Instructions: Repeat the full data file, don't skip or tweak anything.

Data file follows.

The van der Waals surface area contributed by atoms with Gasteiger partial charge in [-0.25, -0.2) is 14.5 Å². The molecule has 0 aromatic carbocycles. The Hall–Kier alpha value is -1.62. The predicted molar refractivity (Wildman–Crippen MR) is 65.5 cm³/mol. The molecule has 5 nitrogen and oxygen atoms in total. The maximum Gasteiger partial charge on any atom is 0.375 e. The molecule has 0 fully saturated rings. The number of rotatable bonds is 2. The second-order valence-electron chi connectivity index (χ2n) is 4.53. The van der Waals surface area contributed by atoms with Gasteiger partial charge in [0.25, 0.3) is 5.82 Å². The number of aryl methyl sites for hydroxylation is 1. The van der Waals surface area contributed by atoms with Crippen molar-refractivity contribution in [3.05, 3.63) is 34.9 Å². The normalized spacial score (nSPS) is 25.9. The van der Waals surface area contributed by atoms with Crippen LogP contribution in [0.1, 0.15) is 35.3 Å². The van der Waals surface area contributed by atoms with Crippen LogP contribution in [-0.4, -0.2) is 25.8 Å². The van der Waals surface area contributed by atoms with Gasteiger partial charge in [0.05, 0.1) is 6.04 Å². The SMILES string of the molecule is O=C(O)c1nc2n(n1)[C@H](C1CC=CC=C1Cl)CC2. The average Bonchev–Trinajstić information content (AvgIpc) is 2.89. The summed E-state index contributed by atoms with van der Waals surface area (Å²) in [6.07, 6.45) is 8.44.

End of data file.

The van der Waals surface area contributed by atoms with Gasteiger partial charge in [-0.25, -0.2) is 14.5 Å². The molecule has 0 aromatic carbocycles. The Hall–Kier alpha value is -1.62. The predicted molar refractivity (Wildman–Crippen MR) is 65.5 cm³/mol. The molecule has 5 nitrogen and oxygen atoms in total. The maximum Gasteiger partial charge on any atom is 0.375 e. The molecule has 0 fully saturated rings. The number of rotatable bonds is 2. The second-order valence-electron chi connectivity index (χ2n) is 4.53. The van der Waals surface area contributed by atoms with Gasteiger partial charge in [0.25, 0.3) is 5.82 Å². The number of aryl methyl sites for hydroxylation is 1. The van der Waals surface area contributed by atoms with Crippen molar-refractivity contribution in [3.05, 3.63) is 34.9 Å². The normalized spacial score (nSPS) is 25.9. The van der Waals surface area contributed by atoms with Crippen LogP contribution in [0.1, 0.15) is 35.3 Å². The van der Waals surface area contributed by atoms with Crippen LogP contribution in [-0.4, -0.2) is 25.8 Å². The van der Waals surface area contributed by atoms with Gasteiger partial charge in [0.05, 0.1) is 6.04 Å². The SMILES string of the molecule is O=C(O)c1nc2n(n1)[C@H](C1CC=CC=C1Cl)CC2. The average Bonchev–Trinajstić information content (AvgIpc) is 2.89. The summed E-state index contributed by atoms with van der Waals surface area (Å²) in [6.07, 6.45) is 8.44.